Many governments are considering expanding childcare subsidies to increase the labour force participation of parents (especially mothers) with young children. In this paper, we study the potential impact of such a policy by comparing the eﬀects of oﬀering free part-time childcare and of expanding this offer to the whole school day in the context of England. We use two diﬀerent strategies exploiting free childcare eligibility rules based on date of birth. Both strategies suggest that free part-time childcare only marginally aﬀects the labour force participation of mothers whose youngest child is eligible, but expanding from part-time to full-time free childcare leads to signiﬁcant increases in labour force partici-pation and employment of these mothers. These eﬀects emerge immediately and grow over the months following entitlement. We ﬁnd no evidence that parents adjust their labour supply in anticipation of their children’s entitlement to free childcare.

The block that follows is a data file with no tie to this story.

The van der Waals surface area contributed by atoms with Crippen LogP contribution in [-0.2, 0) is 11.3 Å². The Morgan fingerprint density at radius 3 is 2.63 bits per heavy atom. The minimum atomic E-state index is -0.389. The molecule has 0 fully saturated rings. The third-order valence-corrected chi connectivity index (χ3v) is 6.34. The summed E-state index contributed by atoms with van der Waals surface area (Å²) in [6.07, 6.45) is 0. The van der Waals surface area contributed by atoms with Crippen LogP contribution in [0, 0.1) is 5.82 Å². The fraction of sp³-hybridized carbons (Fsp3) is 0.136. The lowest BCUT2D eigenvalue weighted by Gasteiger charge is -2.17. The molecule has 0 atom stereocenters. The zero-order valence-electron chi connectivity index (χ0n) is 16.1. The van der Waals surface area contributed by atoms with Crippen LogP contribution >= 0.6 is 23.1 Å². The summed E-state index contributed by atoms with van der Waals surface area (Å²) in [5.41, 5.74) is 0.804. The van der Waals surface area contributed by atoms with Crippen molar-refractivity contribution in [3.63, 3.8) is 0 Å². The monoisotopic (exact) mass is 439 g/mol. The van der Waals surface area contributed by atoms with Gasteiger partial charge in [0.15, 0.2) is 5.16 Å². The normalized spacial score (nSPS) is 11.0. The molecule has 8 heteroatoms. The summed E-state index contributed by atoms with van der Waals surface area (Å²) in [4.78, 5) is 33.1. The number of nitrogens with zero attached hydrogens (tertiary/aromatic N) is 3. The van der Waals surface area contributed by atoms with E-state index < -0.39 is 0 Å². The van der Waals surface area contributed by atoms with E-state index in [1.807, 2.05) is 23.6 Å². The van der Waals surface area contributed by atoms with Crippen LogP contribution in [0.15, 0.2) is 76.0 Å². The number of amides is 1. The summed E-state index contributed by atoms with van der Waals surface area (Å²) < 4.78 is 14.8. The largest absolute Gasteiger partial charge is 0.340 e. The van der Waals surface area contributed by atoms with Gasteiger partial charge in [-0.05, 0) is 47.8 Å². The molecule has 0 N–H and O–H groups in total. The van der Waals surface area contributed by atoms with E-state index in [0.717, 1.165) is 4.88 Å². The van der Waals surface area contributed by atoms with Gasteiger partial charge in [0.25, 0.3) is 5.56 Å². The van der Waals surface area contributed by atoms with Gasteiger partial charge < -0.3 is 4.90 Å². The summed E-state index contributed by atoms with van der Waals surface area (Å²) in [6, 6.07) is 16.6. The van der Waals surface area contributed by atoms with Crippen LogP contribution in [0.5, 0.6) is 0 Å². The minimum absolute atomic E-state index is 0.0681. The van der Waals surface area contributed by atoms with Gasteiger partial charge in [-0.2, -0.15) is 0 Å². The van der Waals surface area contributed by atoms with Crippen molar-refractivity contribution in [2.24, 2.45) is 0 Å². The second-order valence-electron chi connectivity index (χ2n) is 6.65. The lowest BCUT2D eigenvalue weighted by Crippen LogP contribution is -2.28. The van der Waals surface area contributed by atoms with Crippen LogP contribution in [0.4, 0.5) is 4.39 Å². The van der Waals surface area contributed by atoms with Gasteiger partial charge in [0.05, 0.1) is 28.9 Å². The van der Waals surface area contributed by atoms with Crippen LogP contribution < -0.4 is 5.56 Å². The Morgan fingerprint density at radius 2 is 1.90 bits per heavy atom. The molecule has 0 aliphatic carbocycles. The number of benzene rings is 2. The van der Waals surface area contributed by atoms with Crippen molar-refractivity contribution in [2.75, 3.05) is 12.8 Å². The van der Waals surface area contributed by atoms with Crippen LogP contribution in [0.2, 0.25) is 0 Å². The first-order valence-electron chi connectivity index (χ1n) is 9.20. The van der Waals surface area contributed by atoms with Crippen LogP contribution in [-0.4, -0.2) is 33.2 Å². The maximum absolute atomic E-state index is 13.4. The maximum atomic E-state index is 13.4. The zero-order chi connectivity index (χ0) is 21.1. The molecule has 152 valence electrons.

Research Fellow University College London
Claire is a Research Fellow at IFS, working on the determinants and consequences of participation in childcare and education for parents and children.
Sarah is an Associate Director in the Education and Skills sector at the IFS, holding a British Academy Postdoctoral Fellowship.
Working Paper details
- The IFS
Brewer, M et al. (2020). Does more free childcare help parents work more?. London: The IFS. Available at: https://ifs.org.uk/publications/does-more-free-childcare-help-parents-work-more-0 (accessed: 25 February 2024).
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